Something fishy might be going on in the sushi supply chain.
The 26 L.A. restaurants that a recent UCLA study found had incorrectly identified almost half of their sushi could be the victims of fish fraud rather than the perpetrators, according to one of the report’s authors.
Paul Barber, professor of ecology and evolutionary biology at the university, said the problem could lie with suppliers, as both restaurants and grocery stores were found to be selling mislabeled fish.
“The take-home message is that it’s not about pointing fingers at anyone, or saying that purveyors of sushi are being deceptive intentionally, or that people shouldn’t eat sushi,” Barber said last week. “It really is highlighting the issue that if we, as consumers, want to exercise choices, to be able to choose what kind of food we want to eat or the kind of fisheries we want to support, we can only do that with accurate information.”
California Restaurant Association, an industry advocacy group, said in an emailed statement that it hoped federal legislation that went into effect on Jan. 9 requiring fish importers to document their product’s chain of custody would shed some light on the problem.
“UCLA’s study openly acknowledges that it is difficult to determine the point at which fish mislabeling happens in the supply chain,” the statement said.
The study, published Jan. 11 in journal Conservation Biology, tested DNA of raw fish specimens taken from about 10 percent of L.A.’s sushi restaurants from 2012 to 2015. Its authors found the restaurants served a different fish than was listed on the menu about 47 percent of the time. Restaurants weren’t identified in the study.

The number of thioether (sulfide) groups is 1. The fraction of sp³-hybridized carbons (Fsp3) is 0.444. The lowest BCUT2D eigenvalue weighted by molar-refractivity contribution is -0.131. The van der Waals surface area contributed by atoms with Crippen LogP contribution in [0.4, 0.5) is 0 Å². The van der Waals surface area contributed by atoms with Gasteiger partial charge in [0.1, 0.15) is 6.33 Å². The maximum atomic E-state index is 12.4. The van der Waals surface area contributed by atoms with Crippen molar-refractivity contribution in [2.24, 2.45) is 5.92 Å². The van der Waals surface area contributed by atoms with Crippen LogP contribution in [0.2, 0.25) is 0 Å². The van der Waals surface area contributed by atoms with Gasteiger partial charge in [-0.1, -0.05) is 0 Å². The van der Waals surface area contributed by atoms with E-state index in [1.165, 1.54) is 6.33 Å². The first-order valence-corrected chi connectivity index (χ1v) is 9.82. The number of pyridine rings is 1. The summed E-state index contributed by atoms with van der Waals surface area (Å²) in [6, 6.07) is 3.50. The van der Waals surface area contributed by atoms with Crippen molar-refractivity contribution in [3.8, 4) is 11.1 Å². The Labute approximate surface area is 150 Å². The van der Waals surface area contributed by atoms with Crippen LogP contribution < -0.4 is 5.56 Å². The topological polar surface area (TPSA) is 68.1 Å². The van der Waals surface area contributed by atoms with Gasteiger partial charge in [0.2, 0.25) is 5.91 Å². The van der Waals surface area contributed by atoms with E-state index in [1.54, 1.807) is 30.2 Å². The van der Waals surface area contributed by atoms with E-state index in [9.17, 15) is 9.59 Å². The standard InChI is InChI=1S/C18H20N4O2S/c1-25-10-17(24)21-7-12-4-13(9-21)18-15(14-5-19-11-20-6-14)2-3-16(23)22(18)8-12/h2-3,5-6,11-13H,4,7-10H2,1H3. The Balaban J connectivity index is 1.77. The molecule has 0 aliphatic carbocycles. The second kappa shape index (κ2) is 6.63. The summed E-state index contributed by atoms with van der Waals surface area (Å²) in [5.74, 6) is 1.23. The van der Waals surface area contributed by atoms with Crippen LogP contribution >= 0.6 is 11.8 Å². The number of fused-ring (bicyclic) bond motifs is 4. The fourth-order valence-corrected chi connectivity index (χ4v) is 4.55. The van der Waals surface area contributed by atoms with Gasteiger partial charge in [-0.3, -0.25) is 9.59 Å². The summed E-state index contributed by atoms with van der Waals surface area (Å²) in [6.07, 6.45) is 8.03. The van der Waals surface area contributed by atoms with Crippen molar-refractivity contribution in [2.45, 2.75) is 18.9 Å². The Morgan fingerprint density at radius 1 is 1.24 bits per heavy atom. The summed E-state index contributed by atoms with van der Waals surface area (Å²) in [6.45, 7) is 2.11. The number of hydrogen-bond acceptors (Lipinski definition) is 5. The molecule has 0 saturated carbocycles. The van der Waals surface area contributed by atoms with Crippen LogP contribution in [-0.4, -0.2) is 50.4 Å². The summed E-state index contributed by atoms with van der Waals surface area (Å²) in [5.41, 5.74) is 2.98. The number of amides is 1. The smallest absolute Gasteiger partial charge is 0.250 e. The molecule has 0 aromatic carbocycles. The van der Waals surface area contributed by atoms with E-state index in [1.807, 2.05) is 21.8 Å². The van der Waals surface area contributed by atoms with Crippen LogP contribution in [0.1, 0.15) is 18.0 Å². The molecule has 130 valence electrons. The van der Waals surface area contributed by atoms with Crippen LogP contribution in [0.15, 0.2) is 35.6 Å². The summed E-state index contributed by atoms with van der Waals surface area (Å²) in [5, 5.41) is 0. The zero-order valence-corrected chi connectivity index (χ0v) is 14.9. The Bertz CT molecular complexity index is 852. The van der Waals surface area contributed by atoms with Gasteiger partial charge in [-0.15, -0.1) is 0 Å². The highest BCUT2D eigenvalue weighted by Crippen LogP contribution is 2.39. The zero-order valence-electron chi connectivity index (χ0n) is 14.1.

The researchers, who haven’t yet notified the affected restaurants, hadn’t heard any response from the restaurant industry by late last week.
Other studies in Los Angeles and other cities have come to similar conclusions as UCLA’s. The UCLA study was unique in that it spanned more than a year, reducing probability that the results are an aberration, said Demian Willette, a researcher at the university and the lead author.
Barber said the findings have broader business and environmental implications for the rest of the country, which imports almost 90 percent of its fish. The global export market was worth $148 billion in 2014, according to a United Nations report.
Transparency in the food chain would allow consumers to make better educated decisions, he said.
“In the end, it’s a win for businesses because they have a sustainable supply of seafood to continue a culinary tradition, and there’s an environmental benefit because there’s sustainable fish stock in the ocean,” said Barber.
Almost one-third of commercial fish stocks are overharvested at unsustainable levels, the U.N. report says.
Deceptive labeling might also make it harder for those selling fish harvested in an environmentally friendly way to compete with others economically, he said, comparing the scenario to someone selling traditionally grown produce marketed as organic and charging a higher price.
Barber and Willette plan to reach out to the restaurants, which were all given good ratings on Yelp and Zagat, to see if they’d be interested in allowing the researchers to test their supply in order to determine the source of the mislabeling. Having a certification of the food’s provenance could even be an attractive marketing pitch, especially in Los Angeles, Barber said.
Staff reporter Caroline Anderson covers restaurants, retail, and hospitality. She can be reached at firstname.lastname@example.org.